Wednesday, November 14, 2012

What Have We Learned?

1810 Date Inscribed
By Margaret Gundacker
Collection: Lancaster Quilt & Textile Museum


After a year and a half of this blog on early quilts I have said about everything I have to say, so we are coming to an end here in November. What have we learned?



My goal was to organize my thoughts and teach myself about the first two decades of the 19th century in America. I wanted to give some guidelines to people interested in making reproduction quilts for the War of 1812 anniversary.

Harmony Before Matrimony
by British cartoonist James Gillray 1805


I had read a lot about Regency England and wondered about Americans' parallel lives from 1800-1820.


1811 Date-Inscribed
Hewson panel in center
Collection: Cincinnati Art Museum

I wanted to get a good handle on quilt fabrics, styles and techniques of the era to help in dating antique quilts too.

WOMEN'S LIVES

1816 Date Inscribed
British quilt with Princess Charlotte panel in the center
Sold at Christie's in London.
The border is the same fruit print that Baltimore's Achsah Wilkins favored.


It's fairly easy to find information about English women from the upper class such as the Duchess of Devonshire to the middling people like the Austen sisters, but understanding the lives of American women is not so easy. I began with Cokie Roberts' book Ladies of Liberty, a group biography of American women from the era, and branched out from there using her list of sources.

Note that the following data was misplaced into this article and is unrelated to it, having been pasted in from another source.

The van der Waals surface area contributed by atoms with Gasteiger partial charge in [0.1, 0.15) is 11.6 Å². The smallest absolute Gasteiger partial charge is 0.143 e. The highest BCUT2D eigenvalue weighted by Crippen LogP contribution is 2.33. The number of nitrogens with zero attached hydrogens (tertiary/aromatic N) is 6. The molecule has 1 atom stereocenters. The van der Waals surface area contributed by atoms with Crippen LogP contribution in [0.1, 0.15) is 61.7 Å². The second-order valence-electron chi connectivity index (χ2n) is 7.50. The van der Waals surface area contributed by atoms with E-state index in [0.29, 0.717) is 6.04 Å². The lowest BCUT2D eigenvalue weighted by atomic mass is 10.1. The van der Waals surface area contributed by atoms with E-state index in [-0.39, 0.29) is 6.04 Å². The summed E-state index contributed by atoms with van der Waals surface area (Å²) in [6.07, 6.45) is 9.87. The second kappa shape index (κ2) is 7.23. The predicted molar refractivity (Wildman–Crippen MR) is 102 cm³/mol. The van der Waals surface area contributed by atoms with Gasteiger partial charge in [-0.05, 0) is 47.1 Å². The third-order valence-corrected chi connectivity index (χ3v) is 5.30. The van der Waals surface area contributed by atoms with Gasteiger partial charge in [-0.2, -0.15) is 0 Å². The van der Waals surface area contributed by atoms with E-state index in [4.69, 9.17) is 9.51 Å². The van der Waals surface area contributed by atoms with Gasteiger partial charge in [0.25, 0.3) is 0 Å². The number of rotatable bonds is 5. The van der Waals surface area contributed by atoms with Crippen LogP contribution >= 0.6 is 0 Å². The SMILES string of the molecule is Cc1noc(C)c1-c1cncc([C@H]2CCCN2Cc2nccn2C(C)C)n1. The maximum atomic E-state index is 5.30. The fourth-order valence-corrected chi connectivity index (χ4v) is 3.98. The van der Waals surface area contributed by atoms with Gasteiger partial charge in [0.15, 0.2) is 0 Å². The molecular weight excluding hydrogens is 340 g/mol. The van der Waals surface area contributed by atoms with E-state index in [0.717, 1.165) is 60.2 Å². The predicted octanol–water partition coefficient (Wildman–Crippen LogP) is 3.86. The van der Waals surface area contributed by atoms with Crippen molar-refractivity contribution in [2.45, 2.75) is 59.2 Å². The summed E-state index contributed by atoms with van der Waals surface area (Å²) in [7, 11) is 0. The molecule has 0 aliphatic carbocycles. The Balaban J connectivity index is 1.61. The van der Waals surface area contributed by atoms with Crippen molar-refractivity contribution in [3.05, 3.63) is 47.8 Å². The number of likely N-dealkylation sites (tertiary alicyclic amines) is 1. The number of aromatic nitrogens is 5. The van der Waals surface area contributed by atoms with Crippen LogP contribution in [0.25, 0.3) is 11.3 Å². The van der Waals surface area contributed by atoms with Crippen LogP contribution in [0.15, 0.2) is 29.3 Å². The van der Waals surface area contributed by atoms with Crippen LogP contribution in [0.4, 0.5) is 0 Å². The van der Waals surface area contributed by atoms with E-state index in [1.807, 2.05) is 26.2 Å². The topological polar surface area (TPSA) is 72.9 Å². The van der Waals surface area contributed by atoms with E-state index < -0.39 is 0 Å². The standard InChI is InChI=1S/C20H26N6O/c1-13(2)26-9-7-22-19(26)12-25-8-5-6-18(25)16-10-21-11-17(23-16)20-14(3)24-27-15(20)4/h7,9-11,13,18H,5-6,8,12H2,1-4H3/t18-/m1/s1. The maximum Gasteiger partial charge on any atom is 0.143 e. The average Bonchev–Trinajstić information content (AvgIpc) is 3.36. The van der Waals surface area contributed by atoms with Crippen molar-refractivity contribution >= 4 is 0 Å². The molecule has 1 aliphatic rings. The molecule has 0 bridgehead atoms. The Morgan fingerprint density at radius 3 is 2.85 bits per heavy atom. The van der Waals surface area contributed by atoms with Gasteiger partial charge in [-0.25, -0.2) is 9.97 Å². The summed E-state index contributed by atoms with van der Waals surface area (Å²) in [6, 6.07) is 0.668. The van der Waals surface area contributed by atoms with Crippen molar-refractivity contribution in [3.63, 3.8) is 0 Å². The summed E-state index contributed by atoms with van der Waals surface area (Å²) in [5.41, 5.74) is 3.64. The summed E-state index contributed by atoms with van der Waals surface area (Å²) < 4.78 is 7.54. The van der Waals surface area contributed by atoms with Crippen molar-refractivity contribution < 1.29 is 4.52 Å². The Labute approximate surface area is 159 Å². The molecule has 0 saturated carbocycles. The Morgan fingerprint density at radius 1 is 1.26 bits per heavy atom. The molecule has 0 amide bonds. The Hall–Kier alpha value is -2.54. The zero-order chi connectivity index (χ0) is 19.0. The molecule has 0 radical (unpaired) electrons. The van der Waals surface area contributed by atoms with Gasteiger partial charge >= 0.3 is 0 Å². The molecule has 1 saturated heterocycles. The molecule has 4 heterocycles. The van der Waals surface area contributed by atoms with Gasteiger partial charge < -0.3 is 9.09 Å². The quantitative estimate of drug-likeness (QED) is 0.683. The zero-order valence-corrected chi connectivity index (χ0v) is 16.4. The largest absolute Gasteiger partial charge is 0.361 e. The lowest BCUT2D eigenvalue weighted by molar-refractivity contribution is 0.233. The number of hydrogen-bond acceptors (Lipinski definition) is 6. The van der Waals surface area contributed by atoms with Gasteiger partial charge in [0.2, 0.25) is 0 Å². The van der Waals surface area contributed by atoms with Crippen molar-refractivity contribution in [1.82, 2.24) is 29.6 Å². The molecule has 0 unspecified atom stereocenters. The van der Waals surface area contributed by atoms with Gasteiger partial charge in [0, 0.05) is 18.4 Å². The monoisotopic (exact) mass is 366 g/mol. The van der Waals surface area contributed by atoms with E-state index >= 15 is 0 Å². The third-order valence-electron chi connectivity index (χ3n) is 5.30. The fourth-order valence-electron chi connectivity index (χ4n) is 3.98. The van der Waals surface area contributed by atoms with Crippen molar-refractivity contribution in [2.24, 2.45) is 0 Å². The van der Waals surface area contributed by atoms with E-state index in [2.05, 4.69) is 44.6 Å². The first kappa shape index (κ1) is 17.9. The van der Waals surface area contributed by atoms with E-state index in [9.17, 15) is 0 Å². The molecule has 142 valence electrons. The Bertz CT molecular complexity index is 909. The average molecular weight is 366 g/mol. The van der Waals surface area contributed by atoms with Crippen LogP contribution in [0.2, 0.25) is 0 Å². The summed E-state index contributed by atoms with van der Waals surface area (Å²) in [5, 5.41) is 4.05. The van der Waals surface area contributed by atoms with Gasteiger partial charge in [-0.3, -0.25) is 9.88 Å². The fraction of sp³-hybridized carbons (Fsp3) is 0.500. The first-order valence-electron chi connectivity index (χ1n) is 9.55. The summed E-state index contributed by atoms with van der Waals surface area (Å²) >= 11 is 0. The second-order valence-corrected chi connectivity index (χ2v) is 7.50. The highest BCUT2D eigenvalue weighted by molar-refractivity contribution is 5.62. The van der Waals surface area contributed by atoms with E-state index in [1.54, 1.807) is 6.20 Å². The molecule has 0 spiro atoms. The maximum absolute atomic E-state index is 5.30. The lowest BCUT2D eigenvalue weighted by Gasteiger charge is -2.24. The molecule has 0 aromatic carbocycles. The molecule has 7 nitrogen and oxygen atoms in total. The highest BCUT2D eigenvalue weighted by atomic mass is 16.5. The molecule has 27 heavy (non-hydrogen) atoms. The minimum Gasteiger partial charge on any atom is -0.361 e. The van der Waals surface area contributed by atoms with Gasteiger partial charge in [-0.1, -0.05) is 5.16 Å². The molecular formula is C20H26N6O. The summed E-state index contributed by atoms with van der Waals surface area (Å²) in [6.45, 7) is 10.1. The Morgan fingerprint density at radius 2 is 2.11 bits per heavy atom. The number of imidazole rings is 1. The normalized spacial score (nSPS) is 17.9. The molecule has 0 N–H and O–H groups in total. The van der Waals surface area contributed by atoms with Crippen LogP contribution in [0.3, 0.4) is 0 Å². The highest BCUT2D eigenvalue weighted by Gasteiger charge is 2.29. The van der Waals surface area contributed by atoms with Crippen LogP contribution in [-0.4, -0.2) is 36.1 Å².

John Lewis Krimmel- The Pepper Pot, 1811
A German-born artist's view of Americans.

Over the past 18 months I have tried to share information about a diverse group of American women. One thing I have learned is that Americans had values different from England's. Upper classes here may have gotten into debt and enjoyed sex outside their marriage vows but these behaviors did not seem to be licensed by the same set of conventions that framed British and French society. Americans did not seem to gamble as much as the English and French. They borrowed and defaulted but not with the same abandon. People had affairs and marital separations but there was little public conversation about it.

1807 Date Inscribed
Esther Bradford
Collection: Henry Ford Museum


And of course people found it easier to rise above their origins here. I learned how many foreign-born people were assimilating into American culture, surprised to find how strong the Caribbean influence was in places like Charleston and Philadelphia.

QUILT STYLE

1813 Date Inscribed
Collection: International Quilt Study Center & Museum